WHAT WILL WE DO IN FINANCIAL MATHEMATICS?

 

(TOPICS IN ANALYSIS, MATH 53 – tentative outline, 11/15/06)

 

1.  Foreign Exchange – No time dimension, no uncertainty

            (bring foreign money to class, especially if you’d like to exchange it)

            (a)  What relationships must prevail in a foreign-exchange table?

                        Arbitrage

                        Consequences of the “no-arbitrage” principle

                        Market friction (bid-asked spread, transactions costs,

                                    measurement error) and accuracy of our results

            (b)  Connections between models and reality:  What’s real? 

                        What’s a theoretical construct?

            (c)  The “financial principle of relativity” – laws must be valid whatever

                        the numeraire

 

FIRST TOPIC:  TIME VALUE OF MONEY

 

2.  Government Bonds – time dimension, but no uncertainty

            Why would anyone want to own a government bond?

                        (To receive guaranteed payments of money at specified times)

            Terms of payment – face value, coupon rate, coupons, purchase price

            Treasury “strips”

                        How to read the “strips” table in the WSJ

            The P(t) function: present value of future payments

                        Shape of the P(t) function

            Cash flows and their present values (based on P(t))

            Testing government bonds for consistency

 

3.  Interest rates

            Simple interest, compound interest

            Continuous compounding vs. annual compounding

                        “APR” vs. “effective interest rate”

                        Translating between bankers and mathematicians

            Cash flows and their present value (based on a discount rate)

            What would P(t) be in a constant-interest-rate environment?

                        Are we in a constant-interest-rate environment?

 

4.  Ways to talk about the time value of money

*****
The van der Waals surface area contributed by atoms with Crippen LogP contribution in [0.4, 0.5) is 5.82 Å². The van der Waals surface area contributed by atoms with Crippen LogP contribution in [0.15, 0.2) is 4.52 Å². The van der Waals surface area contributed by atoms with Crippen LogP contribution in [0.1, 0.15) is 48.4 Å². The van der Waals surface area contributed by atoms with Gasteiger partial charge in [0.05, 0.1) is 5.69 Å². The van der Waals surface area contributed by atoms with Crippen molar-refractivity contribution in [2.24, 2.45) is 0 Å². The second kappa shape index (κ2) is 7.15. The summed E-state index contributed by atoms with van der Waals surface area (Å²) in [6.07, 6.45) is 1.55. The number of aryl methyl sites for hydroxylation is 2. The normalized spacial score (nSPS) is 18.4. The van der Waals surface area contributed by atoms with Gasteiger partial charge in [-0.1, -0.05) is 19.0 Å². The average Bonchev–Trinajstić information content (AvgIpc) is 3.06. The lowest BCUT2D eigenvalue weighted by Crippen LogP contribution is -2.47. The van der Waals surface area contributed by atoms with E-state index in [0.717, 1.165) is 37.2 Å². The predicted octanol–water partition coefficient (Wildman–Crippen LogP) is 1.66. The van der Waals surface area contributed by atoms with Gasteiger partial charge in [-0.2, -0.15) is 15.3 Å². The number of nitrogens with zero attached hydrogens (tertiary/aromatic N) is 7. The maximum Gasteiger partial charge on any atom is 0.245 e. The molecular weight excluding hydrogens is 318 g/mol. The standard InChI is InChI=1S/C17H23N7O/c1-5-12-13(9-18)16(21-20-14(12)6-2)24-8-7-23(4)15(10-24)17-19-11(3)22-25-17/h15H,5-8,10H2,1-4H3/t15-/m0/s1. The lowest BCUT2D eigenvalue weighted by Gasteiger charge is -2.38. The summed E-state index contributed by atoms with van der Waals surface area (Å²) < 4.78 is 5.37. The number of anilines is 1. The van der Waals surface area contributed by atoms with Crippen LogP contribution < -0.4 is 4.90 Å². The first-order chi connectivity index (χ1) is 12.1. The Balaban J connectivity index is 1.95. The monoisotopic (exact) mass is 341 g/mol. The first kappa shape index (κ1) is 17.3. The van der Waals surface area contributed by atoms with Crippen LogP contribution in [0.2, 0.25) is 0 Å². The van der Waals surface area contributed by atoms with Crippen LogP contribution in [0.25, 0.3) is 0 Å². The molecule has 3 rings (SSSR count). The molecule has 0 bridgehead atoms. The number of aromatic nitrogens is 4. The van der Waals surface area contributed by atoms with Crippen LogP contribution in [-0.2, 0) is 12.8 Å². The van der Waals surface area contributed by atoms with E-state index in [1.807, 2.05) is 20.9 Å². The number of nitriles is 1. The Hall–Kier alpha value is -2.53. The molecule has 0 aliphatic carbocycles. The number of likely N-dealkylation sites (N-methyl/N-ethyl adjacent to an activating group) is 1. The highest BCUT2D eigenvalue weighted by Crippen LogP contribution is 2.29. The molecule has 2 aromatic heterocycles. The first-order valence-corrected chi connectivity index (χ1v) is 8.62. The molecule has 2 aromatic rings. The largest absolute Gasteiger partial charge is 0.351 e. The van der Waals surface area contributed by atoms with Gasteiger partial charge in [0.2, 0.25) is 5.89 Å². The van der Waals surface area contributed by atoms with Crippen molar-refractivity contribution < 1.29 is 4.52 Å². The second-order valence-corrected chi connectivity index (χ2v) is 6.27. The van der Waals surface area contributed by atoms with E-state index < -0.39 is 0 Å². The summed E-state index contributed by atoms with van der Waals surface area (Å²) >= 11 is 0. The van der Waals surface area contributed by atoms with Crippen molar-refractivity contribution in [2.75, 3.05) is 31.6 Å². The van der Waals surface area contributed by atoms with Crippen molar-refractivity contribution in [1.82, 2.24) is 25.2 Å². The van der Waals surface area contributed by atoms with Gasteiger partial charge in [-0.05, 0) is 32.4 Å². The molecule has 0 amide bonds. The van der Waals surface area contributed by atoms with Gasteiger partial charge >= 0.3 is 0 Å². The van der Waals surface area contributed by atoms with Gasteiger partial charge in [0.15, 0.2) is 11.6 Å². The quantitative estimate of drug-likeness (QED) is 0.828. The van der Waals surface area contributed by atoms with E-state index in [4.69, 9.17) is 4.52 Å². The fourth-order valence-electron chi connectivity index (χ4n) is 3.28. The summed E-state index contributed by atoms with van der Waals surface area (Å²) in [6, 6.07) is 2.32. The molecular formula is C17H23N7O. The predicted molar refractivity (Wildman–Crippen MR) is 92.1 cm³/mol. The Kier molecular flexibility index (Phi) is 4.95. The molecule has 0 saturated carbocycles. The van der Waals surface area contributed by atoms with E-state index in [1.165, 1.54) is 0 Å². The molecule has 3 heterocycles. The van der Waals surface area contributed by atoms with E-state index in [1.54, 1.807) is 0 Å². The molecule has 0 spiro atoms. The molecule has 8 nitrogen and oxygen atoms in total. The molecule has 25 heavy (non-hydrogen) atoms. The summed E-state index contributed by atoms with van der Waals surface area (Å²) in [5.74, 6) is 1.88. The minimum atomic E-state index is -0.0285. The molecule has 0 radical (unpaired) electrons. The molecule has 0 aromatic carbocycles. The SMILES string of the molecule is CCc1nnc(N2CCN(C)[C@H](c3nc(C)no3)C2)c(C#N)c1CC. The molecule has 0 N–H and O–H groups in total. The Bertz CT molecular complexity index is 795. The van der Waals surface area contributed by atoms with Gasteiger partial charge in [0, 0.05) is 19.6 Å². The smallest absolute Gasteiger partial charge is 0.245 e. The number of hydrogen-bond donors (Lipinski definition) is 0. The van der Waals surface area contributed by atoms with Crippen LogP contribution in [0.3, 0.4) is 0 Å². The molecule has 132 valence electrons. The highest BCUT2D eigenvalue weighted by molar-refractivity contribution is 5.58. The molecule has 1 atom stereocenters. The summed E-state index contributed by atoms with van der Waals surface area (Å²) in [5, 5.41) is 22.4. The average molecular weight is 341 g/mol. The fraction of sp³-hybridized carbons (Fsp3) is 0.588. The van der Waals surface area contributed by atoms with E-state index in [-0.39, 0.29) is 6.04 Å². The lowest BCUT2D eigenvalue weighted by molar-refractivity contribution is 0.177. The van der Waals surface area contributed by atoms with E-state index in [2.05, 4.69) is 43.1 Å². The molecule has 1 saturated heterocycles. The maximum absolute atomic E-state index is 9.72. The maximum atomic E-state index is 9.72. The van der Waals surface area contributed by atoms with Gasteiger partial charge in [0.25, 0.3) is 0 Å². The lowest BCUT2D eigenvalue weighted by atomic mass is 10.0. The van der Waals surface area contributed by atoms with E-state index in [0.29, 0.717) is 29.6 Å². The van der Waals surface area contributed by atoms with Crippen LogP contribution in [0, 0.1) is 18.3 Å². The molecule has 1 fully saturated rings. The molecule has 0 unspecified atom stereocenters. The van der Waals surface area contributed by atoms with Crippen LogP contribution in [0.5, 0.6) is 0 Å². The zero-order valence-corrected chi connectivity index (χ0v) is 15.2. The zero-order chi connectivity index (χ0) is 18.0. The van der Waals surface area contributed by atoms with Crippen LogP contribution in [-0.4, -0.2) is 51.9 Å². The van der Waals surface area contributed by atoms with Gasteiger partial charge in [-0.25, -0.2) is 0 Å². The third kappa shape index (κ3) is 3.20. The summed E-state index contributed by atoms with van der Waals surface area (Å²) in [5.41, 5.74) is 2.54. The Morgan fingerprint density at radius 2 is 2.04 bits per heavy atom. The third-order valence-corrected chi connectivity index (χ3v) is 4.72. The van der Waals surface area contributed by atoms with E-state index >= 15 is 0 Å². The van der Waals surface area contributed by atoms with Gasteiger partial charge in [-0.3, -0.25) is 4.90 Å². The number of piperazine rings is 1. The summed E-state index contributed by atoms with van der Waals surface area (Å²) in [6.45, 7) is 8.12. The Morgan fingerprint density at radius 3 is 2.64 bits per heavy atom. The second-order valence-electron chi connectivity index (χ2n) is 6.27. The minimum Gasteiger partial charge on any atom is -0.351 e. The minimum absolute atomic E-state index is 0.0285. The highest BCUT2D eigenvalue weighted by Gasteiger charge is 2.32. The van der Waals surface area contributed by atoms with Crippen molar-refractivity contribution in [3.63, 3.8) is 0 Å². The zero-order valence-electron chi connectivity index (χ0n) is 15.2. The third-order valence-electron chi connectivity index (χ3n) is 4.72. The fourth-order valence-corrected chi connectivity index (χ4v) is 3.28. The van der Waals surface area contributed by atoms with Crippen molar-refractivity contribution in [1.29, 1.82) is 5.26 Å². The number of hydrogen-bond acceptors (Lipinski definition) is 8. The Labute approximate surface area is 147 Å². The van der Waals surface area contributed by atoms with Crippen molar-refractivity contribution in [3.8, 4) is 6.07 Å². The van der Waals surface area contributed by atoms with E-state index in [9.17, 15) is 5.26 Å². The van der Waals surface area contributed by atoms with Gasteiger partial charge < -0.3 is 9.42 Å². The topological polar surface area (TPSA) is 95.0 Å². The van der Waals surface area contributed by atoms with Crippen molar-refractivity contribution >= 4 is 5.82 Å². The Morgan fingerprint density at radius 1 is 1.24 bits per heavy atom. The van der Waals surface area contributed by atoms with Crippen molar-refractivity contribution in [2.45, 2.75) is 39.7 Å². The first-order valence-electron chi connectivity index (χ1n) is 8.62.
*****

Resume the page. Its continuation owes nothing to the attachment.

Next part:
Forward (instantaneous) interest rates

            Yields

            Relationship between P(t), R(t), and Y(t)

                        How to talk to your broker

            Smoothing the R(t) function

                        (possible deep excursion here: cubic splines

                        and optimization by calculus of variations)

 

5.  Corporate bonds (briefly) (first dose of uncertainty)

            Repayment risk (= credit risk)

            Comparing corporate bond prices to government bond prices

                        Why is the gap so much bigger than the historical probability of default                                       would suggest?

            High-yield bonds (“junk” bonds)

 

6.  “Flat dollars” introduced as numeraire

            Translating between flat dollars to actual dollars

 

SECOND TOPIC:  UNCERTAIN PAYMENTS

 

7.  Uncertain payments (uncertainty without time)

            (Bring money and dice.)

            Decision-making among lotteries

                        “EMV-ers” vs. real people

                        Risk aversion

            Utility functions

                        The Fundamental Theorem of Decision Theory

                                    (You should maximize expected utility, with respect

                                    to some probability distribution)

                        Real probabilities vs. “probabilities” in the theorem

            “Certainty equivalent” values

                        Does certainty equivalent depend on mean and variance?

            What does Barry Schwartz think of all this?      

           

8.  Uncertain future payments (uncertainty and time)

            Expected values of cash flows

            Higher discount rates as a proxy for uncertainty

                        (Bringing in the lawyers: “We agree that the truth is

                        between 3.2% and 27%”)

 

THIRD TOPIC:  MODELING STOCK PRICES

            (Time and uncertainty will be with us for the duration)